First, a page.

After recreational cannabis becomes legal this fall, it’s likely that many users will at some point have an important choice to make – whether or not to get behind the wheel of a vehicle after smoking.
Regulations governing how much THC will be permitted in one’s bloodstream are yet to be finalized, but the Government of Canada is looking at implementing three offences via Bill C-46.
Between two and five nanograms would net someone a summary offence and a $1000 fine.
Five or more nanograms -- akin to being caught with a blood alcohol concentration over .08 -- would get you an impaired driving charge. The maximum sentence is 10 years, or life if somebody is killed.
A combination of THC (over 2.5 ng) and alcohol (over .05) would warrant something similar.
In response to the federal bill, the Alberta government passed Bill 29 last fall, which expands the Zero Tolerance Program for graduated drivers and stipulates a 90-day licence suspension for drivers found to have blood-THC levels higher than limits imposed by the federal government.
"It is a drug, just like alcohol. It's been proven time and time again that the consumption of drugs can affect your ability to operate a motor vehicle,” says Sgt. Kevin Halwa, Red Deer RCMP. “Of course this is a concern to not only the police, but it should be a concern to anybody on the roadway, either as a driver, or somebody else sharing it."
One's insurance costs may rise or you could incur a license suspension, but killing someone will stick with you for life, Halwa adds.
Travis McIntyre is the President and CEO of Stigma Pharmaceuticals, a medical cannabis production facility in Red Deer County which will soon begin cultivating and eventually provide product to the AGLC for distribution to retail shops.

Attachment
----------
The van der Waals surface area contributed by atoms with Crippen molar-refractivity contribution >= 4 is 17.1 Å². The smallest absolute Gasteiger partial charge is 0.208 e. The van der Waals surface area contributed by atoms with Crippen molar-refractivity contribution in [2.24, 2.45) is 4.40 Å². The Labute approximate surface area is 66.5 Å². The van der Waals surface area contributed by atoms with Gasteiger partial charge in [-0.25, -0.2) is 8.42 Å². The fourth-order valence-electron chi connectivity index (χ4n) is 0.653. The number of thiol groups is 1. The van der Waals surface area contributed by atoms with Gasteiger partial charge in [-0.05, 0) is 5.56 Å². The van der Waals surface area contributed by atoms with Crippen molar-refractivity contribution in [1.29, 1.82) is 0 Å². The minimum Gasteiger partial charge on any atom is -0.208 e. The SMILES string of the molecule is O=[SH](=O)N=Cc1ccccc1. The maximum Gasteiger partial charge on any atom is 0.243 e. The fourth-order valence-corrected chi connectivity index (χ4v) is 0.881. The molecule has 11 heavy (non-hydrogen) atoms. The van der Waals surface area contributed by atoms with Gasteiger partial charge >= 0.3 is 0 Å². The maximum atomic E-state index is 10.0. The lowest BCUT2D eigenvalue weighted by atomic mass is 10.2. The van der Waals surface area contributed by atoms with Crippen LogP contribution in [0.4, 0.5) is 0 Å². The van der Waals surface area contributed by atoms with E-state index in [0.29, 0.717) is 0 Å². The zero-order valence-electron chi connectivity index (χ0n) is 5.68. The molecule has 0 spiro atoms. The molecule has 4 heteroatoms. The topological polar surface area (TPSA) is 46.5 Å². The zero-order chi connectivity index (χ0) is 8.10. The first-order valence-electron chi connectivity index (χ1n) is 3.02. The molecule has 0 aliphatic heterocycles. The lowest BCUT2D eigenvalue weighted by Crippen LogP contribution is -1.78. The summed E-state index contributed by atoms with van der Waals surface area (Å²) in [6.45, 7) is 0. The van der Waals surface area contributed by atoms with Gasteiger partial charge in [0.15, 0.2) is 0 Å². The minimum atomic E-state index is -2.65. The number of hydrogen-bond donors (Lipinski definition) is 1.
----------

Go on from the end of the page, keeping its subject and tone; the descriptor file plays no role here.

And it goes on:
He says even as someone in the industry, one of his and the company’s top priorities is the safety of clients, their families and employees.
“With protection technology struggling to keep up, we believe it’s the responsibility of the person to remember that if you smoke or ingest cannabis, you don’t drive,” he says. “It may be your loved one who is at risk.”
McIntyre says Stigma will offer those who come into the company’s facility medical and counselling references, as well as other information pertaining to the safe use of cannabis.
Meanwhile, Alberta’s health authority is also warning people to be smart about their cannabis use.
“What we are promoting is that people are aware of the harms of cannabis use, the risks of using it and being able to use it in a more careful approach -- in a good way,” says Dr. Mohammed Mosli, Medical Officer of Health for AHS Central Zone. “This is a public health approach to make sure that whatever is out there, we try to reach out to youth, the public, and have a conversation.”
Mosli says the black market for cannabis will persist and pose a threat to the ones, namely youth, who are acquiring cannabis through that route. He says product obtained that way is often laced with other more dangerous substances like fentanyl and nicotine.
At the end of the day, he says, the message about using cannabis and then getting behind the wheel of a motor vehicle is clear: “Cannabis definitely impairs a person’s ability to react and to focus, concentrate and follow the rules of the road. It does create a significant risk of harm to those who are driving, those who are in the vehicles with them and those who are around them on the road.”
According to data from Alberta RCMP K Division, 6107 files related to impaired driving were created between Jan. 1 and June 18 of this year. Of those, 379 were related to drug impaired driving.
Thirty-five of those were issued some sort of court action, 58 were unfounded, and 146 went unsolved.
According to the Canadian Association of Chiefs of Police, it is unlikely the goal of 2000 officers trained in drug-spotting will be met by the time legalization rolls around. Natalie Wright, a spokeswoman with the association, told the Canadian Press last week that only 733 had been trained as of May.
"We are confident in our present processes, knowing that they will continually improve with time as we build capacity," Wright stated.
A report from Mothers Against Drunk Driving (MADD) shows that while only four per cent of impaired driving cases are related to drugs, 2014 testing showed the presence of drugs in the bloodstreams of drivers killed in collisions.
An additional report quoted by MADD from the Colorado Department of Public Safety shows that in the year following cannabis legalization in that state in 2014, fatalities involving THC-positive drivers increased 44 per cent.
The Government of Canada says 28 per cent of Canadians who have used cannabis reported having operated a vehicle while under the influence.
(with file from The Canadian Press)
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